Reference should now be made to FIG. 2, in which the path of radiation through apparatus 13 is shown: the direction changes produced by various mirrors have been omitted for clarity. At the discretion of the designer the various lenses may be made of single or multiple elements, and in this respect the figure is schematic only.
Essentially collimated infrared energy from the scene is received at an objective lens which produces a real image at the plane of a field stop 31. A field lens 32 may be associated with objective lens 30 if desired. After reflection at a first folding mirror 33 the radiation passes through a first relay lens 34 which produces a second real image after reflection from a rotating prism mirror 35 presently to be described. The second image is produced at the surface of a narrow strip mirror 36: after reflection therefrom and from a second folding mirror 37 the radiation passes through a second relay lens 40 which produces a third image in the plane of a line array of detectors 41 responsive to infrared radiation. All the lenses named above must of course be of germanium or other material transparent to radiation in the infrared band, and the mirror surfaces must also be reflective to this radiation. The detectors 41 give outputs on a like plurality of conductors 42 making up output cable 17 of FIG. 1.
FIG. 3 suggests one suitable form which can be taken by display 22. Output cable 21 of signal processor 20 (FIG. 1) comprises a plurality of conductors 43 equal in number to those in cable 17, which are connected to a like plurality of light emitting diodes 44 arranged in the same way as are detectors 4]. A lens 45 images the diodes on an observing screen 46. In passing from the diodes to the lens the emitted radiation, now in the visible band,'is reflected from a folding mirror 47 and a scanner moving synchronously with scanner 14, as suggested by connection 23. Thus, visual or television supervision of the scanner may be provided.
For a more detailed mechanical showing of one embodiment of my scanner 13, reference should now be made to FIG. 4. The scanner is shown to have a single moving part in the form of a hollow inwardly reflecting prism 50 the cross section of which is a regular polygon. For convenience of illustration I have shown a prism having 12 reflecting faces 35, but 16 faces might in some cases be more desirable: in general the number of faces is a matter of selection by the designer and may in particular cases be even or odd.
The prism or drum is mounted in any suitable fashion for rotation about an axis 51 normal to the polygons at their centers, and in the embodiment shown in FIG. 4 the faces all comprise planes parallel to this axis. A slight departure from this parallel relation may be used to produce interlaced scan lines if this is desired. Any constant speed motor of suitable power rating may be used for driving the drum, to which it may be geared, belted, or otherwise mechanically connected.-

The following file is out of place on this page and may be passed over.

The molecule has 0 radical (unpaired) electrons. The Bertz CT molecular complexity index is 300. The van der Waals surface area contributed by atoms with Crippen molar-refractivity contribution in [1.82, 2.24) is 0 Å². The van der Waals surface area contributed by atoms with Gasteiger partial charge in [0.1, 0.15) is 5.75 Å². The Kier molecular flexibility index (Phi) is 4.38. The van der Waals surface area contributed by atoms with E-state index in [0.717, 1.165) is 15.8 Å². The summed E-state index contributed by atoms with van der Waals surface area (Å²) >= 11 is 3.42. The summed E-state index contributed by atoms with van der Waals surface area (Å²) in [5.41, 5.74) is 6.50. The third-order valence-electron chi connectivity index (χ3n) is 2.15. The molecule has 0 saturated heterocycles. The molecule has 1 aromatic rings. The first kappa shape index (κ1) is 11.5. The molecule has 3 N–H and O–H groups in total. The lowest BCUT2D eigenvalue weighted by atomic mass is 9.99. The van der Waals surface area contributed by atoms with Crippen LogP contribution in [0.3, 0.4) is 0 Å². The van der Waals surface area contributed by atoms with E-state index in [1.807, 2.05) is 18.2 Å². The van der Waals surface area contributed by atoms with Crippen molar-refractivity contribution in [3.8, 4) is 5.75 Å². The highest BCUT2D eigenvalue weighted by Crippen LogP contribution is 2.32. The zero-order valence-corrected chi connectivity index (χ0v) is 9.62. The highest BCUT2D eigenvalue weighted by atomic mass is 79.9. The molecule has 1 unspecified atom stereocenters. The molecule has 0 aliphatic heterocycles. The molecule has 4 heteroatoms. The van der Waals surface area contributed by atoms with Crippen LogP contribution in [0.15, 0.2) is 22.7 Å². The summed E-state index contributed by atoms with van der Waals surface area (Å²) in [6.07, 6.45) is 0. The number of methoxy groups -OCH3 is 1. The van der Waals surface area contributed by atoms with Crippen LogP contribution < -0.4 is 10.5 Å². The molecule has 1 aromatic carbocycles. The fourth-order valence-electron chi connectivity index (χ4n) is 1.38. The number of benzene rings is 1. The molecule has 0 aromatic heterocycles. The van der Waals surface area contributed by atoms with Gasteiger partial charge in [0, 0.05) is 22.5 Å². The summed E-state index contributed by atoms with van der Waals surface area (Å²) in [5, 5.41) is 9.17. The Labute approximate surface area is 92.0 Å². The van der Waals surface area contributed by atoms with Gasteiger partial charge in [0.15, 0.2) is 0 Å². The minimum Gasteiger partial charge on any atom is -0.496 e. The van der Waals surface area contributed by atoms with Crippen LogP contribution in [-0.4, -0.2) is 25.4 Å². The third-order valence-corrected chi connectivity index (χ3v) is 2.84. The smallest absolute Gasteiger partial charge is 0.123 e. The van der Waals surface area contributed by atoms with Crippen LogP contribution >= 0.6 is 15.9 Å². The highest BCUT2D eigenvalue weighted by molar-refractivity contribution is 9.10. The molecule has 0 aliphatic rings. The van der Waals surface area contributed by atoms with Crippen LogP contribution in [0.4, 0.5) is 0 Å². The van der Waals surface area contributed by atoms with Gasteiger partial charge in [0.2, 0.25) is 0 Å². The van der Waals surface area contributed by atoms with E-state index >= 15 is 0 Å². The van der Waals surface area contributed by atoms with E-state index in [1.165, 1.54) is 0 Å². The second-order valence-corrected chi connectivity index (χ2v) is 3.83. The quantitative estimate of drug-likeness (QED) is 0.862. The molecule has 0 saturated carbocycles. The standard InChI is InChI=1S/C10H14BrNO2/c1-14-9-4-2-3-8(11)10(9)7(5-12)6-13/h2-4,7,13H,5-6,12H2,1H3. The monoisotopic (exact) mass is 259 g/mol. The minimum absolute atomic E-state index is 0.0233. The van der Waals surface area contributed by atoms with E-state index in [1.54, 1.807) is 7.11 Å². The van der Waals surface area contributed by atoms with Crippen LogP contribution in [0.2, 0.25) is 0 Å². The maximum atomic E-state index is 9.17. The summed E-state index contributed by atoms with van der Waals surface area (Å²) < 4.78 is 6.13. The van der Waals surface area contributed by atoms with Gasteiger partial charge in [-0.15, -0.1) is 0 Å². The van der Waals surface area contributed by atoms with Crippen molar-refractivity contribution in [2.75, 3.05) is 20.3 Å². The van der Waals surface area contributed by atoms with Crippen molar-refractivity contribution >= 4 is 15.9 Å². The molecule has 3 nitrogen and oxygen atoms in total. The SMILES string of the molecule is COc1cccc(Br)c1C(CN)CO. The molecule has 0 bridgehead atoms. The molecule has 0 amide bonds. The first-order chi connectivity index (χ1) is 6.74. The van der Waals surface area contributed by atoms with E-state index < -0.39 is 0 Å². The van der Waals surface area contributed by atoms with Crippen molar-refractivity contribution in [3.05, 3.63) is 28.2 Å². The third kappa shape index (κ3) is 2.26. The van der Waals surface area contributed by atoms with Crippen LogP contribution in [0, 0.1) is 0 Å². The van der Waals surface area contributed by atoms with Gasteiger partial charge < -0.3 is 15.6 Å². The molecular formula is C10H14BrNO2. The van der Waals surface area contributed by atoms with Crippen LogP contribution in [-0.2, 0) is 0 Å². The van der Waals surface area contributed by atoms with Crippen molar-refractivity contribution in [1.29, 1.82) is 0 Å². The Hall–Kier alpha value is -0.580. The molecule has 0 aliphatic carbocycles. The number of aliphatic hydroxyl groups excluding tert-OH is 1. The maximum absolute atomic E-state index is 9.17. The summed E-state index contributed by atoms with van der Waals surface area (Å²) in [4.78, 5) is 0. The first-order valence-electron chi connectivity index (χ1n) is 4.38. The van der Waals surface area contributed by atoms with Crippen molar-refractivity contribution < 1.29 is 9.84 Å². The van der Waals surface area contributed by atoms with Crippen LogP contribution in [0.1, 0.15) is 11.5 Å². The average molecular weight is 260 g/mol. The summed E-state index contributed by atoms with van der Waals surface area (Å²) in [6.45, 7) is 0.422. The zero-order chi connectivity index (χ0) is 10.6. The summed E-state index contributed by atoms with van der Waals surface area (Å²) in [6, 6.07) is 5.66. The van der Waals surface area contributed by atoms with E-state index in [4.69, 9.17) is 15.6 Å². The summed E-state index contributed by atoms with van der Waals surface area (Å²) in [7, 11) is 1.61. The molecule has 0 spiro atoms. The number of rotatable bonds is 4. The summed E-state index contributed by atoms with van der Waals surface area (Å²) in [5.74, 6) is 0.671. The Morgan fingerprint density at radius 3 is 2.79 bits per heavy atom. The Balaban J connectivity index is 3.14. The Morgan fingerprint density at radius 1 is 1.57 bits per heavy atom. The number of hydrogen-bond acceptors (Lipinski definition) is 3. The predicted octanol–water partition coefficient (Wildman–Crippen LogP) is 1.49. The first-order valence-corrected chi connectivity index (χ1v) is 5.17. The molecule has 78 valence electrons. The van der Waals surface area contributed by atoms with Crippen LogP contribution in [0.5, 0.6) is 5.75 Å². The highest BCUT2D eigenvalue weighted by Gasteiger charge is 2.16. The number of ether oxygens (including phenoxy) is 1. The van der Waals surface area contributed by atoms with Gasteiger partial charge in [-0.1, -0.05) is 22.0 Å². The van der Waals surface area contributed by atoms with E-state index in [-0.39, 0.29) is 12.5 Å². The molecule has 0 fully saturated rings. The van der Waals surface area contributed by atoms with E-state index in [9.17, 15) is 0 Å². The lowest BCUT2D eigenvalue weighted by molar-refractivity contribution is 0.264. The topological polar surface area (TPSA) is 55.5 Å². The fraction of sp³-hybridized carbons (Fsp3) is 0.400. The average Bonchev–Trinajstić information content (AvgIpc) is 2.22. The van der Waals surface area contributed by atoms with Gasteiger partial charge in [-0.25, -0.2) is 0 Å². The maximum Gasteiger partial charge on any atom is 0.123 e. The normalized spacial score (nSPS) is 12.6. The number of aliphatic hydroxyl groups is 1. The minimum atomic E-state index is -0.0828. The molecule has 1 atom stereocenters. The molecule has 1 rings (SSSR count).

Contained within the outline of drum 50 are folding mirrors 33 and 37, relay lens 34, and strip mirror 36. These elements are fixed in any suitable means so that drum 50 rotates around them. Radiation from the scene being observed reaches the instrument in a direction aligned with axis 51, and passes through objective lens 30 and field lens 32 to be imaged at field stop 31. This image is received by lens 34 after reflection at mirror 33, to be directed diametrically of the drum, and lens 34 produces a second image at strip mirror 36, after reflection of the radiation from a mirror surface 35 of the drum back along its original path. Strip mirror 36 is located on axis 51 and is very narrow, to avoid as much as possible obscuration of the light passing from lens 34 to the drum. It is preferably in the form of a cylindrical surface whose axis lies in a plane perpendicular to the axis of rotation. The reflecting surface of mirror 36 is preferably tangent to axis 51. For simplicity of illustration mirror 36 is shown in FIG. 2 as a plane, but by giving this mirror a slight curvature correction may 'be accomplished for the field curvature introduced by other optical elements. Strip mirror 36 is oriented so that the light reflected therefrom moves outwardly along a different radius of the drum, to be reflected by folding mirror 37 and so to pass out of the confines of the scanning drum to relay lens 40, which reimages it on the linear array of detectors 4].
The operation of this structure is to sweep the image of the scene across the array of detectors, in what might be termed a combing motion, as many times per revolu-- tion of the drum as the latter has internally reflecting faces. During each sweep or scan each detector gives an output which continuously varies with the irradiation of the detector by the scene. These outputs are suitably processed by amplification and filtering if necessary, and are supplied to a linear array of light emitting diodes 44 located along axis 51. Light from the diodes is reflected by drum mirror 35 and further folding mirror 47, and is focused by lens 45 of a television camera 52 on the target of thecamera tube for display as at 53. A relay lens similar -to lens 34 may be used here if desired.
Numerous objects and advantages of my invention have been set forth in the foregoing description, together with details of the structure and function of the invention, and the novel features thereof are pointed out in the appended claims. The disclosure, however, is illustrative only, and changes may be made in detail especially in matters of shape, size, and arrangement of parts, within the principle of the invention, to the full extent indicated by the broad general meaning of the terms in which the appended claims are expressed.